“I realized that my entire culture was designed to protect little White girls like me at the expense of my Black and Brown brothers and sisters. And I’ve spent my whole career fighting such racist frames and processing what Whiteness and White supremacy mean.” 

– Megan Lewis, associate professor and director of theater

Mutual humanity

Now as an educator and artist, she’s driven by the African philosophy of Ubuntu, which is expressed by the phrase, “I am because we are,” Lewis says. “We do not exist in vacuums, we exist in mutual humanity with each other. And our young people are actually way ahead of the rest of us in rethinking these categories of identity.”

She tells her students that it’s OK to talk openly about things that are awkward for White people, like being afraid to say the wrong thing or ask the “stupid questions” around people of other ethnicities. Lewis says she encourages students to examine themselves and their own behaviors, as well as engage with others who are different.

“The more I can speak with people of color and be OK with being called out, having egg on my face, and saying, ‘I didn’t know, I’m sorry, I’m working to change,’ the better,” she says. “The solution to racist thinking is to know people who are different from you, and talk to them. It’s about listening … and learning.”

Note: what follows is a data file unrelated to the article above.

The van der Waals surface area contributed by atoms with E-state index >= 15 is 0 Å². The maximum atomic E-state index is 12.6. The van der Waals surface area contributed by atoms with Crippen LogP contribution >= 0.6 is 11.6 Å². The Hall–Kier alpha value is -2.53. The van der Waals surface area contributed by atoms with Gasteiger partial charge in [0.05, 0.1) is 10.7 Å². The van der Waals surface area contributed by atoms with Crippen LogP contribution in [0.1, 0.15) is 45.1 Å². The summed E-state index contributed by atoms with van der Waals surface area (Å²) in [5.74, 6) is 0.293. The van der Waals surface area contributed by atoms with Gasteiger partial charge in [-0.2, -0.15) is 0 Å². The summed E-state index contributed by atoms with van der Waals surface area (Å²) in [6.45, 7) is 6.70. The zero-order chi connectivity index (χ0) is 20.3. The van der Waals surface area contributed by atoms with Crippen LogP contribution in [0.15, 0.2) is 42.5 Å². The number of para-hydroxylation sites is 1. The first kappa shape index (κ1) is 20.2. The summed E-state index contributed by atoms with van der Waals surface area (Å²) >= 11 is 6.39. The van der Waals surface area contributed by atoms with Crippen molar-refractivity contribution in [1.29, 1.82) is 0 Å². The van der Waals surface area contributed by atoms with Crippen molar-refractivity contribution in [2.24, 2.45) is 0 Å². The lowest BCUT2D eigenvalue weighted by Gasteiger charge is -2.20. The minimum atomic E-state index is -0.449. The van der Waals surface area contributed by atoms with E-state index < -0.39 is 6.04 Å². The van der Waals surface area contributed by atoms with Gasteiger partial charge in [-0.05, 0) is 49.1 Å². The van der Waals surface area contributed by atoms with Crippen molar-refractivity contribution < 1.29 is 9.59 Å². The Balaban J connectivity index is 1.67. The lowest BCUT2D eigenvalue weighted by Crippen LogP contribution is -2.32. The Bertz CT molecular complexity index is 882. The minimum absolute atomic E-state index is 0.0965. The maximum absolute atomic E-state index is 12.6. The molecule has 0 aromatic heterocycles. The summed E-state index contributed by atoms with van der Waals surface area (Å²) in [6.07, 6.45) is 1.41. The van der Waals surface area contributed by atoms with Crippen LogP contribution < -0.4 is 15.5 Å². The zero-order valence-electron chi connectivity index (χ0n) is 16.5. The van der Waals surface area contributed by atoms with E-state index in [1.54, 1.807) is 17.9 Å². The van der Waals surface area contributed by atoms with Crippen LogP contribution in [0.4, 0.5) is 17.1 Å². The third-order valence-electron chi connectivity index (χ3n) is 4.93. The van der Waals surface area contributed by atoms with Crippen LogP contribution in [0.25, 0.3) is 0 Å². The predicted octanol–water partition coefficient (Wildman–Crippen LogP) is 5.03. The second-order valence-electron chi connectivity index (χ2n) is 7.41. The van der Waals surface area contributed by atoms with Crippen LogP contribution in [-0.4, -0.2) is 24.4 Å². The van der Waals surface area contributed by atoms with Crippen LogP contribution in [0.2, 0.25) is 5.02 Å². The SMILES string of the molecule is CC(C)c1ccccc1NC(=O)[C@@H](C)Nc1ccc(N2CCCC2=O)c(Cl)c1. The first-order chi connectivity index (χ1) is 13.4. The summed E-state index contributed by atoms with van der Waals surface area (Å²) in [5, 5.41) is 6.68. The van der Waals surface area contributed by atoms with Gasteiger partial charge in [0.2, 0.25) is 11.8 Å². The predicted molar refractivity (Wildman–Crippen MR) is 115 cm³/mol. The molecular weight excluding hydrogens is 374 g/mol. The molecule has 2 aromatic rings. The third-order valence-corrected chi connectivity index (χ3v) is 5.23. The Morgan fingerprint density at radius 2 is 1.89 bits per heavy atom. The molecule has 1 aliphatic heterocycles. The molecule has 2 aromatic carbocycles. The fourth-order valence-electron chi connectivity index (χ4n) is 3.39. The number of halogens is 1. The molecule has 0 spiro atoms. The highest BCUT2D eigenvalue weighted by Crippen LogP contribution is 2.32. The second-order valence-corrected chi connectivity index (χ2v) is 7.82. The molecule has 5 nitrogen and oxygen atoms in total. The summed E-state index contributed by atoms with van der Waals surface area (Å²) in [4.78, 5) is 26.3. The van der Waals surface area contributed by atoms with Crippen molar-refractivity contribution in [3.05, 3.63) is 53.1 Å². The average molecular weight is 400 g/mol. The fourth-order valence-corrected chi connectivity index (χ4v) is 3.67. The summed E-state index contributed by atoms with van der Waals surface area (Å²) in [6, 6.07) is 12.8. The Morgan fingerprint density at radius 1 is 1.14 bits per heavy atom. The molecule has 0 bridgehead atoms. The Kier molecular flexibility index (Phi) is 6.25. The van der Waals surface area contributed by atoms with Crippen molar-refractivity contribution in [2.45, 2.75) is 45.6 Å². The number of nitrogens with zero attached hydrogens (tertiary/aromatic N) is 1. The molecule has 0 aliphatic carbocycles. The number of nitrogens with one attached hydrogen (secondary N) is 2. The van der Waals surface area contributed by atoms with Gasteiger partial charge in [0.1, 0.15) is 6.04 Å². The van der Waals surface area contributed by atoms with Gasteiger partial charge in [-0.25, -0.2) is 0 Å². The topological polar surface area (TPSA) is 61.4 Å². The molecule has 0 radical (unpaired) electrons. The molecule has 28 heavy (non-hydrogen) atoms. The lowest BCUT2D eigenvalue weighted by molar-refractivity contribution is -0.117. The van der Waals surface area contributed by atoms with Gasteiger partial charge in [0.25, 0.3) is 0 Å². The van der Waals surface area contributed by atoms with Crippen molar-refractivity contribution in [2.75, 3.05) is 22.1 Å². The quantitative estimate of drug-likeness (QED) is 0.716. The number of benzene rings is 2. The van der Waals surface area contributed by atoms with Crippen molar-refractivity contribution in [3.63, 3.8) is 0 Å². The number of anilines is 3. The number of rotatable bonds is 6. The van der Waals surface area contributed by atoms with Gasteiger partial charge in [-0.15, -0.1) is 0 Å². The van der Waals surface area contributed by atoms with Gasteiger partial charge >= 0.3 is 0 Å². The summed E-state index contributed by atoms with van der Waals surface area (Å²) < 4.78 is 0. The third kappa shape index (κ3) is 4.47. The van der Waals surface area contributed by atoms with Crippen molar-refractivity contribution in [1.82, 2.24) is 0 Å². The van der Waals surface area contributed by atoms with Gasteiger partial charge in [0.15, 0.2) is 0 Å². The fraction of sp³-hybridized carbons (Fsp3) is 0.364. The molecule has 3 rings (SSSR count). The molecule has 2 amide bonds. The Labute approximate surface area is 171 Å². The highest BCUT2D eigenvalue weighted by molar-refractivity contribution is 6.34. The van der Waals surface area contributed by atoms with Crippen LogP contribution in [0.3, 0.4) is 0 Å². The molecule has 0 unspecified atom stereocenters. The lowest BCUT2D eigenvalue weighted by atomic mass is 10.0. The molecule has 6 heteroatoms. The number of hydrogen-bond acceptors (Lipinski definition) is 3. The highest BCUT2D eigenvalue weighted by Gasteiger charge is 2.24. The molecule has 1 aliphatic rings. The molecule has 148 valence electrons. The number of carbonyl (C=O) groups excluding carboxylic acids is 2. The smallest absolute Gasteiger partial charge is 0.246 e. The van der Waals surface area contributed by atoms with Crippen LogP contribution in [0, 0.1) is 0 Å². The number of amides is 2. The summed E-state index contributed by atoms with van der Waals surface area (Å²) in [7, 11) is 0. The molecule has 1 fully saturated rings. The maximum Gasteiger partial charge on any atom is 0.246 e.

Lewis says participating in or witnessing live theatre and other performing arts can be great ways to have shared experiences that cross all of our perceived lines and boundaries, reminding us of our mutual humanity.

“Theatre is a space where we can build community,” she notes. “Actors put themselves in other people’s shoes and feel what their characters experience. And there’s something about watching live performance that lets us reach across differences. Look at what music, dance and theatre can do to unite us and move us.”

Lewis says addressing the wicked problem of racism requires the broad recognition that there’s a problem. And it requires more than lip service. “It’s not something that’s going to happen overnight, and people join the conversation at different times, and on their own terms,” she concludes. “But we need to examine the system we’ve been operating in. Do we want to perpetuate these inequalities, or are we really willing to make personal — and systemic — change?”